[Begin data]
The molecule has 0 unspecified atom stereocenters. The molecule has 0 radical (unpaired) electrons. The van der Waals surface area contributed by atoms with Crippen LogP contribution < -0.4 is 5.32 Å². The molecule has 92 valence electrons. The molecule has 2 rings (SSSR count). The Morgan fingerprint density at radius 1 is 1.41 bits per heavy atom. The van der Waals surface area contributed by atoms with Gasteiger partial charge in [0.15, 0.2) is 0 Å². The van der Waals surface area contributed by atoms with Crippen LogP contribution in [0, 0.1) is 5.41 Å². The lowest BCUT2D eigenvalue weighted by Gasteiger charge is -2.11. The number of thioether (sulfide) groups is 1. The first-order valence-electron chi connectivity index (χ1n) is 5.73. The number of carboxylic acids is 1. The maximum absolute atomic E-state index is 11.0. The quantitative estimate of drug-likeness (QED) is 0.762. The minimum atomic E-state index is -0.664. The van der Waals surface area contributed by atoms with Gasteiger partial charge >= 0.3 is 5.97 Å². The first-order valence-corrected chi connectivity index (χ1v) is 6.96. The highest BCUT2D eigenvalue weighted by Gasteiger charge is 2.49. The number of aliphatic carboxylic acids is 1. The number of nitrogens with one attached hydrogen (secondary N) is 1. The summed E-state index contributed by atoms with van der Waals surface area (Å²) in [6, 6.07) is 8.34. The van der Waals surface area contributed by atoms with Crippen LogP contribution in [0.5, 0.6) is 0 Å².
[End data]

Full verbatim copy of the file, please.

The molecule has 0 unspecified atom stereocenters. The molecule has 0 radical (unpaired) electrons. The van der Waals surface area contributed by atoms with Crippen LogP contribution < -0.4 is 5.32 Å². The molecule has 92 valence electrons. The molecule has 2 rings (SSSR count). The Morgan fingerprint density at radius 1 is 1.41 bits per heavy atom. The van der Waals surface area contributed by atoms with Gasteiger partial charge in [0.15, 0.2) is 0 Å². The van der Waals surface area contributed by atoms with Crippen LogP contribution in [0, 0.1) is 5.41 Å². The lowest BCUT2D eigenvalue weighted by Gasteiger charge is -2.11. The number of thioether (sulfide) groups is 1. The first-order valence-electron chi connectivity index (χ1n) is 5.73. The number of carboxylic acids is 1. The maximum absolute atomic E-state index is 11.0. The quantitative estimate of drug-likeness (QED) is 0.762. The minimum atomic E-state index is -0.664. The van der Waals surface area contributed by atoms with Gasteiger partial charge >= 0.3 is 5.97 Å². The first-order valence-corrected chi connectivity index (χ1v) is 6.96. The highest BCUT2D eigenvalue weighted by Gasteiger charge is 2.49. The number of aliphatic carboxylic acids is 1. The number of nitrogens with one attached hydrogen (secondary N) is 1. The summed E-state index contributed by atoms with van der Waals surface area (Å²) in [6, 6.07) is 8.34. The van der Waals surface area contributed by atoms with Crippen LogP contribution in [0.5, 0.6) is 0 Å².